This article has been enhanced with interactive sound clips. To hear the voices of the surviving community members, click the phrases highlighted in red.
From the late eighteenth till the mid-twentieth century, there was
content=a thriving “Bagdadi” Jewish community in Calcutta. Jewish traders from the Middle East prospered in British India. Originally Judeo-Arab in identity, they attained a Judeo-British one. Calcutta Bagdadi Jews settled in a cosmopolitan urban environment, met no prejudice, and excelled in all spheres of endeavor. They played a key role in the city’s mercantile development, engaged in governance and civic affairs, built impressive synagogues, established schools, and constructed magnificent buildings. Though never more than 4,000 in number, the community was influential and thoroughly integrated in the fabric of Calcutta.
The 1940s were tumultuous years, when Baghdadi Jews from Burma, and many European Jews fleeing Nazi oppression found safe haven there. With independence, when Nehru proclaimed his Socialist leanings, some wealthy Jews became uncertain of their economic prospects in an “Indian India.” Many Jews opted to emigrate to the UK, US, Canada and Australia, and some to Israel. This rapid movement of people destabilized the tight-knit, religiously conservative community. By the 1960s, only 400 to 500 remained in Calcutta, making it difficult to sustain Jewish community life. Today, there are barely 20 left, many old and infirm.
My mother, soundFile=https://time.com/wp-content/uploads/2015/04/jews-calcutta-master.mp3|
content=Flower and I returned to Calcutta, five years ago. With Elisha Twena, Jo and Mordy Cohen, Danny David, and Ian Zachariah, we help administer community affairs. We maintain the three synagogues and cemetery, and supervise the schools. Shalom Israel, caretaker of the cemetery, soundFile=https://time.com/wp-content/uploads/2015/04/jews-calcutta-master.mp3|
content=left for Israel in October 2014. Though there has been no Jewish girl in the girls’ school since 1975, it provides quality education to neighborhood girls, mostly Muslims. Our synagogues are well taken care of by generations of Muslim caretakers.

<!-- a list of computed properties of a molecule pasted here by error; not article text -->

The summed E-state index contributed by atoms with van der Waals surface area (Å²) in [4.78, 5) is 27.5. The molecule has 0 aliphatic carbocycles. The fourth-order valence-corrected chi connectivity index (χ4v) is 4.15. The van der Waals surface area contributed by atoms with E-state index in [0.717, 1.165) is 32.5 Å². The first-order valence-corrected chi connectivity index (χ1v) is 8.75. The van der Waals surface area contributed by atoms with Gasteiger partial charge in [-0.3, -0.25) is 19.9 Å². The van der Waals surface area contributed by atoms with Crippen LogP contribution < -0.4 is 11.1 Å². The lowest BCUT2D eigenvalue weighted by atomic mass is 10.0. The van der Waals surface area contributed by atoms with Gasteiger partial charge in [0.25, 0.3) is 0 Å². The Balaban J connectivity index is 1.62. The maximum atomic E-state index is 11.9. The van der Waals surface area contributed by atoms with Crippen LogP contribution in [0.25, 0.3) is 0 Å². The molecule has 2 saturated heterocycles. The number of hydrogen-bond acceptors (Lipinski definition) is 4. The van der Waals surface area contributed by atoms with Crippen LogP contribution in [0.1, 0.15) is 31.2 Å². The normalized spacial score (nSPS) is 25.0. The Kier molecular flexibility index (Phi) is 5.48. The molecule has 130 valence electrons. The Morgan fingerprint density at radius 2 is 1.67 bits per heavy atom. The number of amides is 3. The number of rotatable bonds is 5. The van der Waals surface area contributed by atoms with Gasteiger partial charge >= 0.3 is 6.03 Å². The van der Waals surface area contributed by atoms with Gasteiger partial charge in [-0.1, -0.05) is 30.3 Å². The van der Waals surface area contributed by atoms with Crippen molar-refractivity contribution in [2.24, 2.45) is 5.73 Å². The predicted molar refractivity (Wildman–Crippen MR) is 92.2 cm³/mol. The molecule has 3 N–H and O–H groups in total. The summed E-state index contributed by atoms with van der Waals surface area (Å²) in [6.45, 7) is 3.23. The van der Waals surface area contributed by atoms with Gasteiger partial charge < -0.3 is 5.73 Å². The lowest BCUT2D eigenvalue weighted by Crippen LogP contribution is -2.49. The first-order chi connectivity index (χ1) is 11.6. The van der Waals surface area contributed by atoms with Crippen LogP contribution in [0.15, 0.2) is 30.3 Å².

I am documenting the community’s impact with the help of a Nehru Fulbright grant. Last year, I self-published The Man With Many Hats, a novel set in “Jewish Calcutta.” This year I launched a digital archive, Recalling Jewish Calcutta, in collaboration with the School of Cultural Texts and Records, Jadavpur University, Trinity College, Dublin and NUI, Maynooth.
The archive showcases the Jewish presence in Kolkata, illustrates its rich cultural and social life, and features the many significant contributions of this colorful community. While best known for its business acumen, the First Miss India was from our community. Jews starred in Bollywood and silent films, there was a globally renowned magician, a stalwart of India’s documentary film association, and a general in the Indian army who was later Governor of Goa and then Punjab. A Bagdadi Jewish woman was the first woman in India to file a case for women to be plaintiffs (1915), Jewish women defended women in purdah in the High Court, and were leaders in education, medicine and dentistry.
The archive at once celebrates the Jewish legacy and the city of Calcutta (Kolkata today). An example of multiculturalism at its best, the city and the community enriched each other and both flourished through this interaction: soundFile=https://time.com/wp-content/uploads/2015/04/jews-calcutta-master-02.mp3|
content=a model partnership in today’s increasingly intolerant world.
Jael Silliman is an Associate Professor of Women’s Studies at the University of Iowa and the author of the new book Jewish Portraits, Indian Frames: Women’s Narratives from a Diaspora of Hope published by Brandeis University Press, 2002.
Ashok Sinha was born in Calcutta (now Kolkata), India but lives and works as a photographer in New York City. He has founded the nonprofit Cartwheel Initiative that uses creative media to empower youth living in the aftermath of conflict and disaster. Follow him on Twitter @ashoksinhaphoto.
Mia Tramz is a Multimedia Editor for TIME.com. Follow her on Twitter @miatramz.
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